Oh, regarding the adding of dish soap, that's probably to add surfactants so that the oil will be more soluble, but I wouldn't recommend adding regular dish soap. There are too many chemicals, particularly the foaming agents, that are probably less safe for you and the plants than the neem oil itself. My guess is the manufacturer already added natural (organically based) surfactants, based upon what I've read, so this will be unnecessary unless you bought pure neem oil not specifically intended for plant application.

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Re: Using Neem Oil

Post  UnderTheBlackWalnut on 4/9/2012, 11:49 am

I used it last year and I lived to tell about it... Smile

So...first off - my Neem Oil says every 7 days if you already have pests or disease and every 14 days for prevention. I think I did only do it every 7 days (unless you get some crazy rainstorm or something...). I think more than that is overkill with the Neem.

Don't apply when bees are around - but don't wait until night to apply where the leaves will be wet at night in the dark... I tried to apply when the bees were not out but with enough daylight left to dry the leaves before dark....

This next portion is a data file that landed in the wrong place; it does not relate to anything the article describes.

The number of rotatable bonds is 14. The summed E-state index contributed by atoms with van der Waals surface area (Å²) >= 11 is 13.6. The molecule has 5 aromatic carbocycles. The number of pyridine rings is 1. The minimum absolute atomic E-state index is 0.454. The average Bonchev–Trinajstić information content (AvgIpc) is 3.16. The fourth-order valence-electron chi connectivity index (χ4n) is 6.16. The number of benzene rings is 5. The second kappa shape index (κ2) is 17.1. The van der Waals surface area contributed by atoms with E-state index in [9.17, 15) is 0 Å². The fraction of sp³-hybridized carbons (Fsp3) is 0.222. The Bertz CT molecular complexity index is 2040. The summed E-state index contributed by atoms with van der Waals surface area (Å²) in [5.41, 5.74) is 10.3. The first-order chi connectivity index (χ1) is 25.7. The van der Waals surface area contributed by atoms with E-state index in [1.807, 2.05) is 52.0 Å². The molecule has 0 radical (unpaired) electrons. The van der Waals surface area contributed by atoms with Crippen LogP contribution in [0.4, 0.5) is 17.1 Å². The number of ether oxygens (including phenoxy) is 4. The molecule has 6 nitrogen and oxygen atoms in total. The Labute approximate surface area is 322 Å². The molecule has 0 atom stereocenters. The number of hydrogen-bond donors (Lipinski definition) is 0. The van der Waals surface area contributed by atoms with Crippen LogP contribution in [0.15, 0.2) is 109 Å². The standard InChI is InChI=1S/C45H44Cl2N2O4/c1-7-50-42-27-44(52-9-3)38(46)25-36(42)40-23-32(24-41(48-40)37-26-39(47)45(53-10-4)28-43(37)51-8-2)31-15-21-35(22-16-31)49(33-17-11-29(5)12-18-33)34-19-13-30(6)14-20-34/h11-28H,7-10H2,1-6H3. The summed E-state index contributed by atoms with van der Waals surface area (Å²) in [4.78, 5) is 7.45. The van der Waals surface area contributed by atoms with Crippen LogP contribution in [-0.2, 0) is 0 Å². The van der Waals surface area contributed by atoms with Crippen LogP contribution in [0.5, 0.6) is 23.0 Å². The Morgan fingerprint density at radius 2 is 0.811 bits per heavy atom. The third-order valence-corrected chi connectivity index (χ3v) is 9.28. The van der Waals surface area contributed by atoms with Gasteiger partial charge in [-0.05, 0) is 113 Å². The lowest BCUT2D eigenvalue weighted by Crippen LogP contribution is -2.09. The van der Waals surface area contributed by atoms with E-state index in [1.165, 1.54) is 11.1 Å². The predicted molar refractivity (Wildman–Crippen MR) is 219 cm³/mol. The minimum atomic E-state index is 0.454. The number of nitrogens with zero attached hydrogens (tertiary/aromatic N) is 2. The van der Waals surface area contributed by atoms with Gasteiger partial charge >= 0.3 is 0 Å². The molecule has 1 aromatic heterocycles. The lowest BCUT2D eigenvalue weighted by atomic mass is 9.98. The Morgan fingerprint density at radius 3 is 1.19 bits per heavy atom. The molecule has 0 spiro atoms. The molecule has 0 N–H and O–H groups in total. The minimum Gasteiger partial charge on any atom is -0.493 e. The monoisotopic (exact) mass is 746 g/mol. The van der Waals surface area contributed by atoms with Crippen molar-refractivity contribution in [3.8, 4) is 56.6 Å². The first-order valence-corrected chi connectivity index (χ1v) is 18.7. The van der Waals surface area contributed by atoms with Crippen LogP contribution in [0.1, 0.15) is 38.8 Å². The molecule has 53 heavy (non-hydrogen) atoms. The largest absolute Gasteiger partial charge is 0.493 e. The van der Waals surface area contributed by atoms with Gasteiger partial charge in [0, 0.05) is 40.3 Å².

On the warnings - you are correct, they do say to avoid contact with skin and to wash hands before eating, smoking, etc. Here is what I do: I am careful not to spill it on my clothes. If my hands get wet from a leaky sprayer or I get it on my hands, I will wash them when I'm done applying the treatment. If they don't get too messy, then I'll just be sure to wash them before picking any veggies, eating, etc....

Another thing you can do, if you are gardening where it isn't convenient to wash your hands, is to get a cheap box of disposable gloves (like you would use for food service or medical or hardware applications) and just wear those when you have to treat, and dispose of them when done.

I do use a "natural" liquid dish soap but not WITH the Neem. I will put a couple drops in a spray bottle and try that first (often it's all I need to battle aphids, etc.). If I can't get em with the soap, then I'll graduate up to the Neem treatment. Smile

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Re: Using Neem Oil

Post  H_TX_2 on 4/9/2012, 11:55 am

I bought Neem Concentrate made by Green Light.

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Re: Using Neem Oil

Post  givvmistamps on 4/9/2012, 12:03 pm